Tag Archives: cities

Announcing the 311 Data Challenge, soon to be launched on Kaggle

The Kaggle – SeeClickFix – Eaves.ca 311 Data Challenge. Coming Soon.

I’m pleased to share that, in conjunction with SeeClickFix and Kaggle I’ll be sponsoring a predictive data competition using 311 data from four different cities. My hope is that – if we can demonstrate that there are some predictive and socially valuable insights to be gained from this data – we might be able to persuade cities to try to work together to share data insights and help everyone become more efficient, address social inequities and address other city problems 311 data might enable us to explore.

Here’s the backstory and some details in anticipation of the formal launch:

The Story

Several months back Anthony Goldbloom, the founder and CEO of Kaggle – a predictive data competition firm – approached me asking if I could think of something interesting that could be done in the municipal space around open data. Anthony generously offered to waive all of Kaggle’s normal fees if I could come up with a compelling contest.

After playing around with some ideas I reached out to Ben Berkowitz, co-founder of SeeClickFix (one of the world’s largest implementers of the Open311 standard) and asked him if we could persuade some of the cities they work for to share their data for a competition.

Thanks to the hard work of Will Cukierski at Kaggle as well as the team at SeeClickFix we were ultimately able to generate a consistent data set with 300,000 lines of data involving 311 issues spanning 4 cities across the United States.

In addition, while we hoped many of who might choose to participate in a municipal open data challenge would do so out curiosity or desire to better understand how cities work, both myself and SeeClickFix agreed to collectively put up $5000 in prize money to help raise awareness about the competition and hopefully stoke some media (as well as broader participant) interest.

The Goal

The goal of the competition will be to predict the number of votes, comments and views an issue is likely to generate. To be clear, this is not a prediction that is going to radically alter how cities work, but it could be a genuinely useful to communications departments, helping them predict problems that are particularly thorny or worthy proactively communicating to residents about. In addition – and this remains unclear – my own hope is that it could help us understand discrepancies in how different socio-economic or other groups use online 311 and so enable city officials to more effectively respond to complaints from marginalized communities.

In addition there will be a smaller competition around visualization the data.

The Bigger Goal

There is, however, for me, a potentially bigger goal. To date, as far as I know, predictive algorithms of 311 data have only ever been attempted within a city, not across cities. At a minimum it has not been attempted in a way in which the results are public and become a public asset.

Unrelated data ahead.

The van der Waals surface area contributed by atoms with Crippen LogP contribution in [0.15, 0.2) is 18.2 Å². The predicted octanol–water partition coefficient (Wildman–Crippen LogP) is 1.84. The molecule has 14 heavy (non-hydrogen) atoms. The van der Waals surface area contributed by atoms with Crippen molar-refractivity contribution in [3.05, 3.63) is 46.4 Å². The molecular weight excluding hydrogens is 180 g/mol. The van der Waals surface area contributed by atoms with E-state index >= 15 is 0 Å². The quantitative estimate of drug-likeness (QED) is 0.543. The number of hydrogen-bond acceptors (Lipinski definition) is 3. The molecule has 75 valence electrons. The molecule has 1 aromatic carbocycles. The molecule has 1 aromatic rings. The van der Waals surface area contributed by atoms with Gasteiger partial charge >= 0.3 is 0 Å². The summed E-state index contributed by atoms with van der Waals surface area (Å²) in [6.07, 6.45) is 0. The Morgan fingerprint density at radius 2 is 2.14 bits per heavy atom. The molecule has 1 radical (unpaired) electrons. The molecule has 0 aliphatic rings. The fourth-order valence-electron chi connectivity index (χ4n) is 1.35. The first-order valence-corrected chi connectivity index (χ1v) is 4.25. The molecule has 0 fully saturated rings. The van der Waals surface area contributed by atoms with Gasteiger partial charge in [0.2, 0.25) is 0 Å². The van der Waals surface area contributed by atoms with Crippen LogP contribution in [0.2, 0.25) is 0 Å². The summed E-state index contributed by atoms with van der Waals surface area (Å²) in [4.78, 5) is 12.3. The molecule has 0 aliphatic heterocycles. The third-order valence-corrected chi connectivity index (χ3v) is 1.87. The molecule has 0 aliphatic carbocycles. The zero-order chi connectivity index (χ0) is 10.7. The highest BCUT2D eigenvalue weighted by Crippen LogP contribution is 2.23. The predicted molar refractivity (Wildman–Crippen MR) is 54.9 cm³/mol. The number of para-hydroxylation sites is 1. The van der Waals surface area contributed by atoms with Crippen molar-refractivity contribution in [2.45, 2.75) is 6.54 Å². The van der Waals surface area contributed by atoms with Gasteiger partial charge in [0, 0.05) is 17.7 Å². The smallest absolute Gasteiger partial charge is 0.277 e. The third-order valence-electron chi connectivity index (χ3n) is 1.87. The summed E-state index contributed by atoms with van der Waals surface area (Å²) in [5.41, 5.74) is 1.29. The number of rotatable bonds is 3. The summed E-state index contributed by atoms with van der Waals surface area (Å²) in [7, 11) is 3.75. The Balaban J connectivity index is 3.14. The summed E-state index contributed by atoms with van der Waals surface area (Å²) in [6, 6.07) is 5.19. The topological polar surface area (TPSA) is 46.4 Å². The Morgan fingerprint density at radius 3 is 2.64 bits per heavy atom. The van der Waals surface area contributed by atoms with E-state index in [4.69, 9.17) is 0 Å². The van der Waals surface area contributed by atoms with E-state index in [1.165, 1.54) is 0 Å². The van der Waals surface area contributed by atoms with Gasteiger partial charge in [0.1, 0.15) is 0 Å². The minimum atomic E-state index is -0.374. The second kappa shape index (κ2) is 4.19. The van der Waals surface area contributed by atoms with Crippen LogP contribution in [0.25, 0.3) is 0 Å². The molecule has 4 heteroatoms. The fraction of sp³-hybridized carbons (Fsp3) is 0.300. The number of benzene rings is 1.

So while the specific problem  this contest addresses is relatively humble, I’d see it as a creating a larger opportunity for academics, researchers, data scientists, and curious participants to figure out if can we develop predictive algorithms that work for multiple cities. Because if we can, then these algorithms could be a shared common asset. Each algorithm would become a tool for not just one housing non-profit, or city program but a tool for all sufficiently similar non-profits or city programs. This could be exceptionally promising – as well as potentially reveal new behavioral or incentive risks that would need to be thought about.

Of course, discovering that every city is unique and that work is not easily transferable, or that predictive models cluster by city size, or by weather, or by some other variable is also valuable, as this would help us understand what types of investments can be made in civic analytics and what the limits of a potential commons might be.

So be sure to keep an eye on the Kaggle page (I’ll link to it) as this contest will be launching soon.

The South -> North Innovation Path in Government: An Example?

I’ve always felt that a lot of innovation happens where resources are scarcest. Scarcity forces us to think differently, to be efficient and to question traditional (more expensive) models.

This is why I’m always interested to see how local governments in developing economies are handling various problems. There is always an (enormous) risk that these governments will be lured into doing things they way they have been done in developing economies (hello SAP!). Sometimes this makes sense, but often, newer, disruptive and cheaper ways of accomplishing the goal have emerged in the interim.

What I think is really interesting is when a trend started in the global south migrates to the global north. I think I may have just spotted one example.

The other week the City of Boston announced its City Hall to Go trucks – mobile vans that, like food trucks, will drive around the city and be at various civic events available to deliver citizen services on the go! See the video and “menu” below.

 

city-hall-menu-225x300

This is really cool. In Vancouver we have a huge number of highly successful food carts. It is not hard to imagine an experiment like this as well – particularly in underserved neighborhoods or at the numerous public festivals and public food markets that take place across the city.